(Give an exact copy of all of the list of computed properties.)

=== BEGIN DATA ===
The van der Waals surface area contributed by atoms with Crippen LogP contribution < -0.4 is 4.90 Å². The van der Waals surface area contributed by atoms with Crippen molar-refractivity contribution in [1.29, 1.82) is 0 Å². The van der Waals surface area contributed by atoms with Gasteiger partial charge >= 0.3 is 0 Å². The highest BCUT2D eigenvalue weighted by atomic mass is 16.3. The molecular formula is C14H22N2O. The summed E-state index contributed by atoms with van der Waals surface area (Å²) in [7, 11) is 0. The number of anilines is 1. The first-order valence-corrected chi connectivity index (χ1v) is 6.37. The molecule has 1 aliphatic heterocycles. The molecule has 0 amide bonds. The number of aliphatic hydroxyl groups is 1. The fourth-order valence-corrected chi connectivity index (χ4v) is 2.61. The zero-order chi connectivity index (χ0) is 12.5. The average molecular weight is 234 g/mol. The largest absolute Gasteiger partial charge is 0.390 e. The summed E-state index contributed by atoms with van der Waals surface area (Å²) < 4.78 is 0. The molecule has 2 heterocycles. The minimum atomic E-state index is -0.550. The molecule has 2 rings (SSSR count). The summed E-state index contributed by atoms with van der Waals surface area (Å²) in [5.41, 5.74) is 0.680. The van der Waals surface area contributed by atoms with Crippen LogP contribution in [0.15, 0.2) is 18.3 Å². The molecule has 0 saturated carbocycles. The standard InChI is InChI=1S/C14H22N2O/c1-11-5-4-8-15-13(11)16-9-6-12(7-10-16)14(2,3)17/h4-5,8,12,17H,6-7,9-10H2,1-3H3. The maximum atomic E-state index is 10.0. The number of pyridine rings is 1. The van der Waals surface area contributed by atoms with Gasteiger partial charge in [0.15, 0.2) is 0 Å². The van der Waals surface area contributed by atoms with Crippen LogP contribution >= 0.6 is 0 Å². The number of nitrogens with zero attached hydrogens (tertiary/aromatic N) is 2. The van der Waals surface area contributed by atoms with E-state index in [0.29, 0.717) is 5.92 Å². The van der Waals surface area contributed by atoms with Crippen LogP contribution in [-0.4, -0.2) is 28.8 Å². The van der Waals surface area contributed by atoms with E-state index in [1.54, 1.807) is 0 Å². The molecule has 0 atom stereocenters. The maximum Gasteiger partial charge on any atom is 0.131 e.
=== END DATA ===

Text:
The van der Waals surface area contributed by atoms with Crippen LogP contribution < -0.4 is 4.90 Å². The van der Waals surface area contributed by atoms with Crippen molar-refractivity contribution in [1.29, 1.82) is 0 Å². The van der Waals surface area contributed by atoms with Gasteiger partial charge >= 0.3 is 0 Å². The highest BCUT2D eigenvalue weighted by atomic mass is 16.3. The molecular formula is C14H22N2O. The summed E-state index contributed by atoms with van der Waals surface area (Å²) in [7, 11) is 0. The number of anilines is 1. The first-order valence-corrected chi connectivity index (χ1v) is 6.37. The molecule has 1 aliphatic heterocycles. The molecule has 0 amide bonds. The number of aliphatic hydroxyl groups is 1. The fourth-order valence-corrected chi connectivity index (χ4v) is 2.61. The zero-order chi connectivity index (χ0) is 12.5. The average molecular weight is 234 g/mol. The largest absolute Gasteiger partial charge is 0.390 e. The summed E-state index contributed by atoms with van der Waals surface area (Å²) < 4.78 is 0. The molecule has 2 heterocycles. The minimum atomic E-state index is -0.550. The molecule has 2 rings (SSSR count). The summed E-state index contributed by atoms with van der Waals surface area (Å²) in [5.41, 5.74) is 0.680. The van der Waals surface area contributed by atoms with Crippen LogP contribution in [0.15, 0.2) is 18.3 Å². The molecule has 0 saturated carbocycles. The standard InChI is InChI=1S/C14H22N2O/c1-11-5-4-8-15-13(11)16-9-6-12(7-10-16)14(2,3)17/h4-5,8,12,17H,6-7,9-10H2,1-3H3. The maximum atomic E-state index is 10.0. The number of pyridine rings is 1. The van der Waals surface area contributed by atoms with Gasteiger partial charge in [0.15, 0.2) is 0 Å². The van der Waals surface area contributed by atoms with Crippen LogP contribution >= 0.6 is 0 Å². The number of nitrogens with zero attached hydrogens (tertiary/aromatic N) is 2. The van der Waals surface area contributed by atoms with E-state index in [0.29, 0.717) is 5.92 Å². The van der Waals surface area contributed by atoms with Crippen LogP contribution in [-0.4, -0.2) is 28.8 Å². The van der Waals surface area contributed by atoms with E-state index in [1.54, 1.807) is 0 Å². The molecule has 0 atom stereocenters. The maximum Gasteiger partial charge on any atom is 0.131 e.